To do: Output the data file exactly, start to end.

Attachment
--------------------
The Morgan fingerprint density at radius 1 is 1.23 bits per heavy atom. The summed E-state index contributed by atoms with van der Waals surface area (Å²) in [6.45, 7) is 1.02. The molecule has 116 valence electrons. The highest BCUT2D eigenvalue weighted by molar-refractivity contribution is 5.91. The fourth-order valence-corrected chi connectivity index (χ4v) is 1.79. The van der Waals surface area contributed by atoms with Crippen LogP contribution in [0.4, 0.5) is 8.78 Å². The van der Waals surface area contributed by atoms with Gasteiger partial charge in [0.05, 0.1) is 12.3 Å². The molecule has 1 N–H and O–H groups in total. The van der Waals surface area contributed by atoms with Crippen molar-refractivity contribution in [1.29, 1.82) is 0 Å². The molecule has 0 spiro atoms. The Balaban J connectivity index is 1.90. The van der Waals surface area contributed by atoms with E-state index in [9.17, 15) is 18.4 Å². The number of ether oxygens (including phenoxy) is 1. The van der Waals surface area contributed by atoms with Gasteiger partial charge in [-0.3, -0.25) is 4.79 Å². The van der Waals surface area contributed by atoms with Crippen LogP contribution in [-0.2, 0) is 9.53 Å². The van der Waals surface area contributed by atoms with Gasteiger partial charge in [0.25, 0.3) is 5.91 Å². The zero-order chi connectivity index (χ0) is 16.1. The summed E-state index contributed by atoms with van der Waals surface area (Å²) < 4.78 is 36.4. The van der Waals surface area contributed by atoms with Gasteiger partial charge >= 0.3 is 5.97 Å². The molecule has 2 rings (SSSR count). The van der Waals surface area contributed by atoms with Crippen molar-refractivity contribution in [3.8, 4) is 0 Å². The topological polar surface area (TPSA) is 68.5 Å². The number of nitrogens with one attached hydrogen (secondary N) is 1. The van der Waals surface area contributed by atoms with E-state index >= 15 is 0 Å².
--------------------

The Morgan fingerprint density at radius 1 is 1.23 bits per heavy atom. The summed E-state index contributed by atoms with van der Waals surface area (Å²) in [6.45, 7) is 1.02. The molecule has 116 valence electrons. The highest BCUT2D eigenvalue weighted by molar-refractivity contribution is 5.91. The fourth-order valence-corrected chi connectivity index (χ4v) is 1.79. The van der Waals surface area contributed by atoms with Crippen LogP contribution in [0.4, 0.5) is 8.78 Å². The van der Waals surface area contributed by atoms with Gasteiger partial charge in [0.05, 0.1) is 12.3 Å². The molecule has 1 N–H and O–H groups in total. The van der Waals surface area contributed by atoms with Crippen molar-refractivity contribution in [1.29, 1.82) is 0 Å². The molecule has 0 spiro atoms. The Balaban J connectivity index is 1.90. The van der Waals surface area contributed by atoms with E-state index in [9.17, 15) is 18.4 Å². The number of ether oxygens (including phenoxy) is 1. The van der Waals surface area contributed by atoms with Gasteiger partial charge in [-0.3, -0.25) is 4.79 Å². The van der Waals surface area contributed by atoms with Crippen LogP contribution in [-0.2, 0) is 9.53 Å². The van der Waals surface area contributed by atoms with Gasteiger partial charge in [0.25, 0.3) is 5.91 Å². The zero-order chi connectivity index (χ0) is 16.1. The summed E-state index contributed by atoms with van der Waals surface area (Å²) < 4.78 is 36.4. The van der Waals surface area contributed by atoms with Gasteiger partial charge >= 0.3 is 5.97 Å². The molecule has 2 rings (SSSR count). The van der Waals surface area contributed by atoms with Crippen molar-refractivity contribution in [3.8, 4) is 0 Å². The topological polar surface area (TPSA) is 68.5 Å². The number of nitrogens with one attached hydrogen (secondary N) is 1. The van der Waals surface area contributed by atoms with E-state index >= 15 is 0 Å².